The dangers of horizontal hydraulic fracturing are coming to the forefront of New York state’s attention as the timer ticks down for the July 1 conclusion of the de facto Marcellus Shale moratorium.
On July 1, the temporary ban ordered by former Gov. David Paterson on horizontal hydraulic fracturing or “fracking” will be over. Executive Order No. 41 requires further environmental review on the method of high-pressure horizontal fracking in New York.
The order requires the New York State Department of Environmental Conservation to review public comments and analyze the environmental impacts of horizontal hydrofracking. Until July 1, no permits for high pressure horizontal fracking can be issued.
Horizontal hydraulic fracturing or “hydrofracking” is the process of extracting underground resources such as oil and natural gas. It involves pumping upwards of 5 million gallons of water, sand and chemicals into wells to extract these resources.
The Marcellus Shale, which extends to Ithaca through Pennsylvania, is a black shale formation that geologists estimate contains between 168 to 516 trillion cubic feet of natural gas.
Yesterday, more than 80 Ithaca community members attended a presentation about the executive order and implications of hydrofracking, put on by Toxics Targeting, Inc., an environmental firm in Ithaca that compiles information about gas drilling problems in New York state and Pennsylvania.
John and Susan Mead, who live and grew up in Ithaca, said they are worried about what would happen if fracking was introduced in the area.
“We feel it’s a tremendous, tremendous almost surely destructive thing to do,” he said. “Our drinking water comes from Cayuga Lake.”
The Environmental Protection Agency estimates that shale gas will make up more than 20 percent of the total U.S. gas supply by 2020. However, the EPA states that environmental impacts in the area of the drilling facilities are emerging.
Walter Hang, president of Toxics Targeting, Inc., said hydrofracking creates waste water that is highly contaminated with salt and chemicals.
“These regulations are just very difficult to come up with if you have the treatment plants that just can’t handle this wastewater,” he said.
Hang said the Cayuga Heights wastewater treatment plant accepted nearly 3 million gallons of hydrofracking wastewater almost two years ago that it wasn’t designed to handle. Though wastewater isn’t treated at Cayuga Heights anymore, other plants in Auburn and Cortland continue to receive polluted water they aren’t capable of treating.
“All hazardous waste has to be tracked from cradle to grave,” Hang said. “We don’t have that for gas drilling wastewater, even though it has the potential to cause really extensive pollution problems.”
Congressman Maurice Hinchey sent a letter to the EPA on Feb. 28 calling for immediate action to protect the nation’s drinking water supplies from radioactive hydrofracking wastewater.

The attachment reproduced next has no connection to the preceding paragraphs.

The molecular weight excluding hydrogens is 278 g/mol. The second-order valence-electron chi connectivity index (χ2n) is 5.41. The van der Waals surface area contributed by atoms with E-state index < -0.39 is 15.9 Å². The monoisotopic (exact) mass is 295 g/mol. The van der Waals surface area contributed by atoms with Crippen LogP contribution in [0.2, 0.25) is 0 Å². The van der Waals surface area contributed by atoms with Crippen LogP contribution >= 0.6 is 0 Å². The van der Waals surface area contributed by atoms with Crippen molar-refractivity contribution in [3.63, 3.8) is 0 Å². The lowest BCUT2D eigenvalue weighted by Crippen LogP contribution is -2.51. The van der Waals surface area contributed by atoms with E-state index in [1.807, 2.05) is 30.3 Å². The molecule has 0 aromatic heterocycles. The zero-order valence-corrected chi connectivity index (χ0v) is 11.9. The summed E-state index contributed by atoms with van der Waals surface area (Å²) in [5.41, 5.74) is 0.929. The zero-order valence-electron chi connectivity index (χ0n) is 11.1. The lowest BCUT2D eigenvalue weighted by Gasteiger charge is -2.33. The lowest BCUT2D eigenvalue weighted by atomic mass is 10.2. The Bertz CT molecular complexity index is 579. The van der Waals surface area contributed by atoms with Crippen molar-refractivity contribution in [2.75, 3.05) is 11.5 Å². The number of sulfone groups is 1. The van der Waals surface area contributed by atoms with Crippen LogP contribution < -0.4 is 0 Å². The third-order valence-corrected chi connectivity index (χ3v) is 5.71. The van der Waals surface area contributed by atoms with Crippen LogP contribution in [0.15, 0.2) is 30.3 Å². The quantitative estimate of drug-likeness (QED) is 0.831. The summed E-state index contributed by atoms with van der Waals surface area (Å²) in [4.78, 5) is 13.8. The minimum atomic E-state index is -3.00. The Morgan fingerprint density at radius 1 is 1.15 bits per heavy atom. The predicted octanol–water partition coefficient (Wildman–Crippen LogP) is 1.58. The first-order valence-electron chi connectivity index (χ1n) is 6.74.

“We can’t afford to take the ‘wait and see’ approach when it comes to radioactive, carcinogenic materials contaminating drinking water,” Hinchey said in the letter.
Hinchey also called on the EPA to speed up its study of the impact hydrofracking has on drinking water.
In Gov. Andrew Cuomo’s “Cleaner, Greener New York” plan, he states that ensuring a supply of low-cost natural gas is important, but that he does not support drilling that would threaten drinking water.
Freshman Kaela Bamberger, president of IC Frack Off, a club on campus devoted to raising awareness about fracking in the community, said this semester is important because of the approaching end of the moratorium.
“This semester is big because we have to try to stop it,” she said. “If it comes, we’re really going to have something to do.”
Bamberger said the Finger Lakes region is the epicenter of New York fracking, and though there is no horizontal fracking yet in New York, vertical fracking still exists in the area.
“There’s so much land and a lot of poor farmers around here who take money,” she said. “They think they’re getting a great deal, but they’re actually setting themselves up for water pollution and air pollution.”
Brian Rahm, post doctoral associate at the New York State Water Resource Institute, said there is a whole service industry fully-equipped to manage the wastewater, and these industries often set up temporary or permanent facilities on site.
“Let the service companies treat the water, bring in their technologies,” he said. “That would be better than placing the burden on our town treatment facilities.”
According to the DEC, each well uses at least one million gallons of water. Two benefits the DEC highlights of horizontal drilling are producing more gas from a single well and better use of space.
On March 2, Robert Lestz, chief technology officer at Gasfrac, presented his method of waterless fracking at Cornell University. He said the company’s method of using propane in place of water has eliminated the use of water and the need to dispose of water after the job.
“Everything that flows back from our wells after stimulation can be either recaptured, reused or could be sold,” he said.
Lestz said Gasfrac has worked on 700 wells, 90 percent of which were located in Canada. He said he sees the technology fitting with the challenges of the region.
“This is another technique to further enhance the economics and environment of the Marcellus in a responsible way,” he said.
Hang said in theory, propane reduces problems associated with flow back wastewater but doesn’t deal with the produced water or brine. He said brine water may surface from wells for up to 30 years in the Marcellus Shale.
Hang said Toxics Targeting drafted a coalition letter to Cuomo that is just a “hair away” from 4,000 signatures.
“The entire issue rests on the shoulders of Governor Andrew Cuomo,” Hang said.
To view the coalition’s letter visit http://www.toxicstargeting.com/MarcellusShale/cuomo/coalition_letter.